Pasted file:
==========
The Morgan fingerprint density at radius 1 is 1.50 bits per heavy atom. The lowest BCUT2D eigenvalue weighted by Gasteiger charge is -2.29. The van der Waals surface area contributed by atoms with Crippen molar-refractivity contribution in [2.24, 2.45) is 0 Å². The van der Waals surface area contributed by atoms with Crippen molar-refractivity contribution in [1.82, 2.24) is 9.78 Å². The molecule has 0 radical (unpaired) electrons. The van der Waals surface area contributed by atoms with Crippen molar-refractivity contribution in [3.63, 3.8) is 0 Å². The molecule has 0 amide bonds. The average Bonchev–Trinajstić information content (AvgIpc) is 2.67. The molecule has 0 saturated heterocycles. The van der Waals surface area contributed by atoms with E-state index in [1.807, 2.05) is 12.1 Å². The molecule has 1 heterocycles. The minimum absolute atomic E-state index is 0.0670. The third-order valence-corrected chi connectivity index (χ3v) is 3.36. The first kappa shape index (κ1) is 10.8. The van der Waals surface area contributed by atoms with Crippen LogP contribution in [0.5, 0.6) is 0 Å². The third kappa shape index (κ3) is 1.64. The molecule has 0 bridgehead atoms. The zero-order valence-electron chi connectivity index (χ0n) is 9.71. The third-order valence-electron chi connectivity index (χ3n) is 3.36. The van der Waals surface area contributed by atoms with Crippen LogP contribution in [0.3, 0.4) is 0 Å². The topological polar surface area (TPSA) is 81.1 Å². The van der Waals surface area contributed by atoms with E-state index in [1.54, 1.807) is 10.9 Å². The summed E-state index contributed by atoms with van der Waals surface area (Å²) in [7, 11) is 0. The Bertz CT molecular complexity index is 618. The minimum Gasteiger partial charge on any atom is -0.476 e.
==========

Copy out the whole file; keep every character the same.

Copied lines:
The Morgan fingerprint density at radius 1 is 1.50 bits per heavy atom. The lowest BCUT2D eigenvalue weighted by Gasteiger charge is -2.29. The van der Waals surface area contributed by atoms with Crippen molar-refractivity contribution in [2.24, 2.45) is 0 Å². The van der Waals surface area contributed by atoms with Crippen molar-refractivity contribution in [1.82, 2.24) is 9.78 Å². The molecule has 0 radical (unpaired) electrons. The van der Waals surface area contributed by atoms with Crippen molar-refractivity contribution in [3.63, 3.8) is 0 Å². The molecule has 0 amide bonds. The average Bonchev–Trinajstić information content (AvgIpc) is 2.67. The molecule has 0 saturated heterocycles. The van der Waals surface area contributed by atoms with E-state index in [1.807, 2.05) is 12.1 Å². The molecule has 1 heterocycles. The minimum absolute atomic E-state index is 0.0670. The third-order valence-corrected chi connectivity index (χ3v) is 3.36. The first kappa shape index (κ1) is 10.8. The van der Waals surface area contributed by atoms with Crippen LogP contribution in [0.5, 0.6) is 0 Å². The third kappa shape index (κ3) is 1.64. The molecule has 0 bridgehead atoms. The zero-order valence-electron chi connectivity index (χ0n) is 9.71. The third-order valence-electron chi connectivity index (χ3n) is 3.36. The van der Waals surface area contributed by atoms with Crippen LogP contribution in [0.3, 0.4) is 0 Å². The topological polar surface area (TPSA) is 81.1 Å². The van der Waals surface area contributed by atoms with E-state index in [1.54, 1.807) is 10.9 Å². The summed E-state index contributed by atoms with van der Waals surface area (Å²) in [7, 11) is 0. The Bertz CT molecular complexity index is 618. The minimum Gasteiger partial charge on any atom is -0.476 e.